If you are a new mother and your labour was traumatic and left you with several health issues, here are some tips that should help you to recover, both mentally and physically, from this experience.
Book an appointment with a psychologist
Many women who have bad labour experiences develop psychological issues afterwards. They may, for example, suffer from frequent flashbacks, during which they relive the most distressing moments of their labour, or they may experience insomnia, nightmares or panic attacks on a regular basis,
If you are suffering from any of these symptoms, you should book an appointment with one of your local psychologists, as it is possible that your traumatic labour may have resulted in you developing a condition called PTSD (Post Traumatic Stress Disorder).
It is important to do this as soon as you notice your mental health declining; if you wait too long, your symptoms may worsen and you may find it extremely difficult to take care of your new baby.
If it turns out that you do have PTSD (or another mental health issue caused by your traumatic experience), you will probably need to undergo psychological treatment in order to fully recover.
This may include discussing exactly what happened and how you felt throughout the process of giving birth with your chosen psychologist as well as receiving CBT (Cognitive Behavioural Therapy), to help you cope with any distressing negative thoughts you may be experiencing as a result of your trauma.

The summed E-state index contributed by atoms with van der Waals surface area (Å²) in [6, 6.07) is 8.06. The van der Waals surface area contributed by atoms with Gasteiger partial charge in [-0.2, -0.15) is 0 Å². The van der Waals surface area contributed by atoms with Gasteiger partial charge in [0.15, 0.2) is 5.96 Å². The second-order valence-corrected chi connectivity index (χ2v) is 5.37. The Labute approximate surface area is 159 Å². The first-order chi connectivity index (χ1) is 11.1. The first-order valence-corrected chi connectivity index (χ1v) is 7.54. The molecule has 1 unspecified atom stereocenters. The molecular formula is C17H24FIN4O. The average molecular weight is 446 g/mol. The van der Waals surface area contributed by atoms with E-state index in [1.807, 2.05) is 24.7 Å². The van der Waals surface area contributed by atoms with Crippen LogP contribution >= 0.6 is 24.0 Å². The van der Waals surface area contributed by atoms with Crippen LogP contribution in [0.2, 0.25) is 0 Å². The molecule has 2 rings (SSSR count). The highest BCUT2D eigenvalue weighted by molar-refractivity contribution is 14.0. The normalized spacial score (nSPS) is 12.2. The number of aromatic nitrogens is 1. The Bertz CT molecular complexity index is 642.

Additionally, your psychologist may recommend that you take a course of antidepressants to help you manage some of the more difficult symptoms caused by your condition.
Start seeing a physiotherapist
If you suffered severe injuries as a result of giving birth to your child, you should also start seeing a physiotherapist (ideally, one who specialises in childbirth injuries), as soon as you feel ready to do so.
The reason for this is as follows; a traumatic labour can often result in long-term pelvic floor problems. Damage to the pelvic floor can cause stress incontinence, prolapse and pelvic pain, and can make vigorous exercise very uncomfortable.
In this situation, a physiotherapist can teach you exercises and stretches which, if performed correctly and consistently, will help the damaged muscles in your pelvic floor to heal and grow stronger.
This, in turn, should improve any incontinence issues you may be experiencing and allow you to participate in any form of exercise that you want to, without experiencing pain.